Ms Slaven adds that “the determination of our students is clear” and that “investment and procurement decisions should reflect our values as a University community”.

It seems clear that much of the University community is on the same page, with the Students’ Union endorsing the camp in a recent statement. This followed support from the Aberdeen branch of the Universities and Colleges Union who visited the camp several times, and donated funds.

The format of the new University Assembly, which is to be based on the success of past Climate Assemblies, is set to be finalised by the end of the month, with the first meeting to take place in the beginning of next academic year.

Reflecting on the remaining demands of the encampment – which included shuttering the on-campus branches of Starbucks and Subway, as well as boycotting Israeli universities – the University has committed to working with sector wide bodies to review future decisions:

“To achieve value for money, universities join together to buy many products through sector-level frameworks. We commit to working with APUC (Advanced Procurement for Universities and Colleges) on the criteria for assessing and selecting suppliers.”

A meeting of the encampment and senior managers in May 2024 revealed the University holds £90,000 of indirect investment in the arms industry. Addressing this Ms Slaven noted that although many of the University’s investments are indirect, a small portion (0.7%) of University investments support the arms trade. Recognising that this contravenes the University’s own ‘Sustainable Investment’ policy, their statement commits to reviewing where the institution’s money is pooled.Calls for an academic boycott seem to have had less success, with the University reiterating its “commitment to academic freedom”, refusing to “restrict the ability of colleagues to profess their academic endeavour”. Despite this, Ms Slaven was keen to point out that there are no partnerships with Israeli universities, and no plans to create any.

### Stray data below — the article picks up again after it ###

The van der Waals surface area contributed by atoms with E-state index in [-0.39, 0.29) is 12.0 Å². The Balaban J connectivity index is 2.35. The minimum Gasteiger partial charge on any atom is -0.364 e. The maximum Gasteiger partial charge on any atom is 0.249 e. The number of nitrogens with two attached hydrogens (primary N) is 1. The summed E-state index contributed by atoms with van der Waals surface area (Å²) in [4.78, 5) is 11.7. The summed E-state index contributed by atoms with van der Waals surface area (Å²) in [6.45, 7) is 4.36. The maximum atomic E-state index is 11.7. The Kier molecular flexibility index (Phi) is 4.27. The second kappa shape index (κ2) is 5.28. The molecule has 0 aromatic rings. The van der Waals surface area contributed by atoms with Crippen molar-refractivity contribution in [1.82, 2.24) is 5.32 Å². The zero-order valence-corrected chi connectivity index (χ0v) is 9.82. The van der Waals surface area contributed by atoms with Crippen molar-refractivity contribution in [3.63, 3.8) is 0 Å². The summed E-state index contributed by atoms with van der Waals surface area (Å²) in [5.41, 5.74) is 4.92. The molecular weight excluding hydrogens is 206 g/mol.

Encampment met with compassion

Throughout the five-and-a-half week camp, several protests were held across the University campus, including notable “die-ins” at the Duncan Rice, as well as a sit-in outside the University Offices in early May after protestors had a series of discussions with senior managers, with Principal Boyne even visiting the encampment.